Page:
Former This Morning host Eamonn Holmes has branded ITV “sly” following his departure from the channel.
Eamonn – who now presents the daily breakfast show on the divisive current affairs station GB News – had been a presenter on This Morning for 15 years prior to his exit in December.
While he and wife Ruth Langsford had been best known for hosting the daytime show every Friday, ITV announced in 2020 that the gig was being given to new presenting duo Dermot O’Leary and Alison Hammond, with Eamonn and Ruth being moved to school holiday cover .
At the end of last year, Eamonn revealed he was leaving This Morning to join GB News, with the Northern Irish broadcaster opening up about the nature of his exit in an interview with the Daily Mail.
Eamonn has accused ITV of being “sly”, and claimed they “made it look as if I’d walked away from them rather than the other way round”.
“No one explained anything to me,” he said. “I’m all for TV companies being able to choose who works for them, but it would be nice if you were told why you were going.
“They’re sly. They didn’t want to announce that I’d been dropped because it would adversely affect audience figures, so they made it look as if I’d walked away from them rather than the other way round.
“They had a chat with my agent and announced that I was going to GB News when they’d done no more than ask if I’d be interested in joining them.”
A spokesperson for This Morning told HuffPost UK: “This isn’t a version of events that we recognize and as we have said before we wish Eamonn all of the very best,” a spokesperson for This Morning told HuffPost UK.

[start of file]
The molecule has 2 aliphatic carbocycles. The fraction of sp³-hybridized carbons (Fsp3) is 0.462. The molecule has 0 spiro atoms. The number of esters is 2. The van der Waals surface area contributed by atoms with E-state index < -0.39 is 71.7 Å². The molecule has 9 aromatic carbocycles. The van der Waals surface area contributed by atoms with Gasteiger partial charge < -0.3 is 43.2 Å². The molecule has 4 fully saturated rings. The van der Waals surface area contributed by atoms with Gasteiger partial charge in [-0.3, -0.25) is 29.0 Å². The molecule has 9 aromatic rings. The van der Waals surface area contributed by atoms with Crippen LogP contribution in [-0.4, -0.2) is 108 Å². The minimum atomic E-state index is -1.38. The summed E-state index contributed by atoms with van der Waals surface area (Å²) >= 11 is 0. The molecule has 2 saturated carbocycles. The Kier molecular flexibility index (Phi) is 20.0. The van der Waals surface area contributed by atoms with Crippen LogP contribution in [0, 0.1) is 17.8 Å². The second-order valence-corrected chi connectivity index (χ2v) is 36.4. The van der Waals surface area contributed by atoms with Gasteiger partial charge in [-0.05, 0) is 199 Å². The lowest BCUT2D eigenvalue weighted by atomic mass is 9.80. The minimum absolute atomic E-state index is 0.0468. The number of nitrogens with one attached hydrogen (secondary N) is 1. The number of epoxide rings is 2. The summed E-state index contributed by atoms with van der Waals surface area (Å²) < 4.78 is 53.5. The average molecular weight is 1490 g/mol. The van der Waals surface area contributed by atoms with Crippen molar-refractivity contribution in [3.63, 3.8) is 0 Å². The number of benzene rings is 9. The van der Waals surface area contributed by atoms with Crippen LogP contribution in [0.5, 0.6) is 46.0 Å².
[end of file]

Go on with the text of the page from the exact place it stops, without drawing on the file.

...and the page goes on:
Meanwhile, a source has also contested Eamonn’s claims, insisting that it was his decision to step down from This Morning and that it “absolutely was explained what the plans for the show moving forward were”.
Eamonn added that while he may be “male and pale”, he’s still “at the top of my game”, further accusing ITV of lacking in diversity behind the scenes.
“When are they going to start being diverse with their management?” he asked. “The diversity is only on screen. It’s hypocritical.”
ITV said: “As we have laid out in our Diversity Acceleration plan we are committed to improving representation both on and off screen and we publicly report on our progress against our commitments and targets.”
Elsewhere in the interview, Eamonn branded This Morning anchor Phillip Schofield “passive aggressive” over an incident in 2019 in which he cut Ruth short during a live link, reportedly sparking long-standing tension between the two.
“Phillip is renowned for snubbing people,” he claimed. “He’s very passive-aggressive. It’s up to Ruth to say how she felt, but I was feeling hurt for her.
“No one would have snubbed me like that. I have a good Belfast street fighter in me… I would be direct. I don’t go for presenters who think they have a special privilege or aura or influence.”
HuffPost UK has contacted Phillip Schofield’s management for comment.
When Eamonn’s exit was first announced, a rep for ITV said: “We would like to wish Eamonn all of the very best in his new role. As a duo, Eamonn and Ruth have been part of the This Morning presenting team for the last 15 years and we thank Eamonn for all of his hard work and contribution to the show.”
Eamonn previously said of the move shortly before his GB News debut: “Put it this way, I’m looking forward to a move somewhere new where they’re pleased to have me. But I wish everyone well at ITV.”
He also said that despite receiving messages of good wishes from some of his breakfast show rivals, he hadn’t heard from former co-stars Phil and Holly.
In recent history, Eamonn had come under fire on several occasions due to remarks he’d made during This Morning’s live broadcasts.
This included when he repeatedly interrupted Femi Oluwole during a debate about the use of the word “slaves” in the song Rule Britannia and when he compared Dr Zoe Williams’ hair to an alpacafor which he later apologised.
Prior to this, he was criticized for branding the Duchess of Sussex “uppity” on This Morning, and while a spokesperson for the show said this had been a “point of learning” for the presenter, Eamonn later insisted that he “hadn’t learned anything” from the incident.
Early in the pandemic, Eamonn also sparked a response from Ofcom when his comments about a debunked 5G conspiracy theory prompted hundreds of complaints to the TV watchdog.